NABOKV-L post 0015445, Fri, 31 Aug 2007 09:25:53 -0400

Subject
Author and lepidopterist Vladimir Nabokov ...
Date
Body
[image: The Nature Conservancy - Protecting nature, Preserving
Life]<http://www.nature.org/?src=logo>


*http://www.nature.org/magazine/spring2007/features/art20021.html*<http://www.nature.org/magazine/spring2007/features/art20021.html>


[image: Rhapsody in Blue: Karner blue butterfly - butterfly
pictures]<http://www.nature.org/magazine/spring2007/features/art20021.html>
[image:
Photo Essay: Karner Blue Butterfly] <javascript:;> *Digital photo essay:
*Watch a Karner Blue
emerge from its chrysalis <javascript:;>
(new window, Flash plug-in required) Karner Blue Butterfly Facts

- Author and lepidopterist Vladimir Nabokov gave the blue
butterfly, *Lycaeides
melissa samuelis*, its scientific and popular names. He called it
Karner after a hamlet in New York where it was abundant.
- The sexes are distinguished by their hue of blue (males are bright,
females dark) and by the presence of orange crescents on top (females, top,
have them; males, second from top, do not).
- The butterfly with a 1-inch wingspan flutters for just one week in
spring.
- As caterpillars, the Karner blues rely solely on lupine for their
survival; as butterflies, however, they feed on a profusion of flowering
plants.

Go Deeper Wild Lupine and the Karner Blue in
Ohio<http://www.nature.org/wherewework/northamerica/states/ohio/science/art20046.html>

See how we've restored this butterfly's only food source through prescribed
burning and tree
thinning<http://www.nature.org/wherewework/northamerica/states/ohio/science/art20046.html>
.
Out of the Blue in New
York<http://www.nature.org/wherewework/northamerica/states/newyork/science/art20443.html>

Discover how fire and bulldozers are bringing the Karner blue back in the
Empire State<http://www.nature.org/wherewework/northamerica/states/newyork/science/art20443.html>
.
[image: Rhapsody in Blue: Karner blue butterfly - butterfly
pictures]<http://www.nature.org/magazine/spring2007/features/art20021.html>
by
Christine Mlot

For most of the year, the Karner blue butterfly exists as a tiny, dimpled
white egg. But as winter days lengthen into spring, the life inside begins
to stir, and soon a pale green caterpillar emerges. It feeds, then cloaks
itself in a chrysalis. And then, for one brief week, the Karner blue is on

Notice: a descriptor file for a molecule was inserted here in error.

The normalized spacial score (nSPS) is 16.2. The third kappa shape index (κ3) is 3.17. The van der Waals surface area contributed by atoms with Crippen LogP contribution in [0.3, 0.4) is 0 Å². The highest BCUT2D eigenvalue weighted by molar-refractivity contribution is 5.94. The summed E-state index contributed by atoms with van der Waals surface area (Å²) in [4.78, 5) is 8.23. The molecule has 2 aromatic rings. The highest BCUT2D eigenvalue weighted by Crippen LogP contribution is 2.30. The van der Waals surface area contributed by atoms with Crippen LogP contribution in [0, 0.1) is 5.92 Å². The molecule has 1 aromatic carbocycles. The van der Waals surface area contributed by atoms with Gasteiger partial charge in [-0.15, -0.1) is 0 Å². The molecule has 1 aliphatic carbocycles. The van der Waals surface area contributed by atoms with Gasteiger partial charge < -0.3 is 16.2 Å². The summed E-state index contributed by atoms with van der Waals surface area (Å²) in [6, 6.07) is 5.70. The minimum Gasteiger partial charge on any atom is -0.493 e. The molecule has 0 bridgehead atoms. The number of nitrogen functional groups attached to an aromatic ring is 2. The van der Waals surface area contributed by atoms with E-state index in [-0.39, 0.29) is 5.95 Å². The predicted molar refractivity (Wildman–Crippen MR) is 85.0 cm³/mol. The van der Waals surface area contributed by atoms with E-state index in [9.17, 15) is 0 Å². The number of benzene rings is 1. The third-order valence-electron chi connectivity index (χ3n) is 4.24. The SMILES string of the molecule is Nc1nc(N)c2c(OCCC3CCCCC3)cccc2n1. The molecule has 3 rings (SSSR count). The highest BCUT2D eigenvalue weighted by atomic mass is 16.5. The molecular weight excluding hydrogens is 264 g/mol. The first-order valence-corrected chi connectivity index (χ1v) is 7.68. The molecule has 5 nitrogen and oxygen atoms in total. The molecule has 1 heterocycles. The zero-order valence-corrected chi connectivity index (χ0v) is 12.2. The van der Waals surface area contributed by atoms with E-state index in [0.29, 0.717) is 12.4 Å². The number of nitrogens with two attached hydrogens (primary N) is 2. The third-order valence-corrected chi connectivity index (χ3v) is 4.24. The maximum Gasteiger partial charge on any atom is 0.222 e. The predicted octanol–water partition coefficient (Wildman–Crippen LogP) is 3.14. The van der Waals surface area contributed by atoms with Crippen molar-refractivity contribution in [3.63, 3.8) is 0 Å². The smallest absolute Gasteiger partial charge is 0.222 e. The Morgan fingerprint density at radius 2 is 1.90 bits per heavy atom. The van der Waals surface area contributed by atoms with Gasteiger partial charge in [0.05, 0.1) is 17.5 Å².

the wing.

Or, a wing and a prayer.

For decades, the butterfly with the fleeting appearance was on the verge of
becoming a fleeting species as its oak savannas and pine barrens
disappeared. Now, with efforts to restore its preferred habitat and raise
the butterflies in captivity, the Karner blue's future is decidedly more
upbeat.

The rare blue butterfly lives for the wild blue lupine. When Karner eggs
hatch in April, lint-sized caterpillars emerge to feed on the leaves of the
newly sprouted plant. Nothing else will do. And when the mature butterflies
are looking to lay eggs for a second brood, again, they've only got eyes for
lupine.

Where the plant takes root, the butterflies usually follow. Lupine thrives
in sandy soil amid the sunny openings of pine barrens and oak savannas.
Once, fires created prime conditions for the lupine, sustaining butterfly
populations along a band hugging the Great Lakes from Minnesota to Maine.
But as fires were suppressed, brush took over the sunny spaces, and the
savannas' scattering of trees turned into dense forest lots. Or parking
lots.

[image: In the Mood for Lupine]

As the Karner's quest for lupine became increasingly quixotic, its own
numbers declined. In 1992 the federal government placed the butterfly on the
endangered species list.

Fifteen years later, the outlook for the Karner is no longer so blue. From
the pine barrens of upstate New York to the black oak savannas of northern
Indiana, hundreds of acres of lupine habitat have been restored and
reconnected, allowing the Karner to reclaim lost territory and allowing
conservationists to reintroduce it to its traditional fluttering grounds.

To see the Karner blue in spring is to see one of nature's most colorful—and
color-coordinated—spectacles. In May, as the blooms of the lupine begin to
unfold, so too do the Karners, turning the savannas into a rhapsody in every
shade of violet and blue.

But you've got to be quick, and a little bit lucky, to behold it. If the sun
doesn't cooperate and warm things up, the Karner blues won't fly at all.
Even if they do fly, the tiny butterflies —about the size of a
thumbnail—stay close to the ground, flitting among the wildflowers, sipping
nectar and moving pollen. Within a week or so, the improvised harmony comes
to an end: The lupine goes to seed; the butterflies start to look raggedy.

[image: Two-Part Harmony]And then they're gone.

In July another brood of Karner blues comes to life. While their blue-winged
flight is often more abundant, it's absent the blooming accompaniment. The
mood, less blue.

The little blue butterfly has long been a cause célèbre, and its comeback
has become a cause for celebration. Karner blue festivals have popped up
from New York to Wisconsin, and the Karner is the official butterfly of the
state of New Hampshire and the town of Queensbury, New York. The Department
of Natural Resources in Wisconsin even runs a seasonal hot line for reports
of Karners in flight.

As the savannas are restored, the return of the Karners provides the
finishing touch. Says Paul Labus of The Nature Conservancy in Indiana,
"Seeing them flying again makes everything look just right."

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